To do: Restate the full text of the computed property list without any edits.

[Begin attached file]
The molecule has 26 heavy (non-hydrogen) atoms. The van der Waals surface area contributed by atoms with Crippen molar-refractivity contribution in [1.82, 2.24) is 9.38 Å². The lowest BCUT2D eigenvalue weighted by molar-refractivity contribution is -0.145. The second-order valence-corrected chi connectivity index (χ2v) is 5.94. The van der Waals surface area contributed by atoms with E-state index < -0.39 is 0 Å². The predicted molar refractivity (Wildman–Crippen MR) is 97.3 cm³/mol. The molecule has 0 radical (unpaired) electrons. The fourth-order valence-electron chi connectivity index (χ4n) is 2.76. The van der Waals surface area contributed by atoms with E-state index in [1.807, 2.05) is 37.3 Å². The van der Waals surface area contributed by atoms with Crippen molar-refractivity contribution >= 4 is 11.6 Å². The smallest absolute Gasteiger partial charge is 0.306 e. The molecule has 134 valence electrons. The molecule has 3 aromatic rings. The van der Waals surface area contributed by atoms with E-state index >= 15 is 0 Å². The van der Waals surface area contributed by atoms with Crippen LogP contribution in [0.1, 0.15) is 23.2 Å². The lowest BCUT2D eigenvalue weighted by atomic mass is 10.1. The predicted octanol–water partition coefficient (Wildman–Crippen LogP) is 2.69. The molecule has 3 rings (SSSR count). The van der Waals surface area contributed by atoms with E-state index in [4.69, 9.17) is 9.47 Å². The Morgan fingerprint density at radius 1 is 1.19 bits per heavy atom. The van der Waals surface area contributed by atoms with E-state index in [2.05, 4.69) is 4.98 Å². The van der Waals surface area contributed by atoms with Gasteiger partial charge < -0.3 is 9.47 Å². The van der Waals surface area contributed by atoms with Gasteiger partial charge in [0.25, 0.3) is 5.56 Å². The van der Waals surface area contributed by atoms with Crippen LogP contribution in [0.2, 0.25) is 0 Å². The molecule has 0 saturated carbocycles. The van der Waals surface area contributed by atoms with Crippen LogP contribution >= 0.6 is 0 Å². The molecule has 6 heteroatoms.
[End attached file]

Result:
The molecule has 26 heavy (non-hydrogen) atoms. The van der Waals surface area contributed by atoms with Crippen molar-refractivity contribution in [1.82, 2.24) is 9.38 Å². The lowest BCUT2D eigenvalue weighted by molar-refractivity contribution is -0.145. The second-order valence-corrected chi connectivity index (χ2v) is 5.94. The van der Waals surface area contributed by atoms with E-state index < -0.39 is 0 Å². The predicted molar refractivity (Wildman–Crippen MR) is 97.3 cm³/mol. The molecule has 0 radical (unpaired) electrons. The fourth-order valence-electron chi connectivity index (χ4n) is 2.76. The van der Waals surface area contributed by atoms with E-state index in [1.807, 2.05) is 37.3 Å². The van der Waals surface area contributed by atoms with Crippen molar-refractivity contribution >= 4 is 11.6 Å². The smallest absolute Gasteiger partial charge is 0.306 e. The molecule has 134 valence electrons. The molecule has 3 aromatic rings. The van der Waals surface area contributed by atoms with E-state index >= 15 is 0 Å². The van der Waals surface area contributed by atoms with Crippen LogP contribution in [0.1, 0.15) is 23.2 Å². The lowest BCUT2D eigenvalue weighted by atomic mass is 10.1. The predicted octanol–water partition coefficient (Wildman–Crippen LogP) is 2.69. The molecule has 3 rings (SSSR count). The van der Waals surface area contributed by atoms with E-state index in [4.69, 9.17) is 9.47 Å². The Morgan fingerprint density at radius 1 is 1.19 bits per heavy atom. The van der Waals surface area contributed by atoms with E-state index in [2.05, 4.69) is 4.98 Å². The van der Waals surface area contributed by atoms with Gasteiger partial charge < -0.3 is 9.47 Å². The van der Waals surface area contributed by atoms with Gasteiger partial charge in [0.25, 0.3) is 5.56 Å². The van der Waals surface area contributed by atoms with Crippen LogP contribution in [0.2, 0.25) is 0 Å². The molecule has 0 saturated carbocycles. The van der Waals surface area contributed by atoms with Crippen LogP contribution >= 0.6 is 0 Å². The molecule has 6 heteroatoms.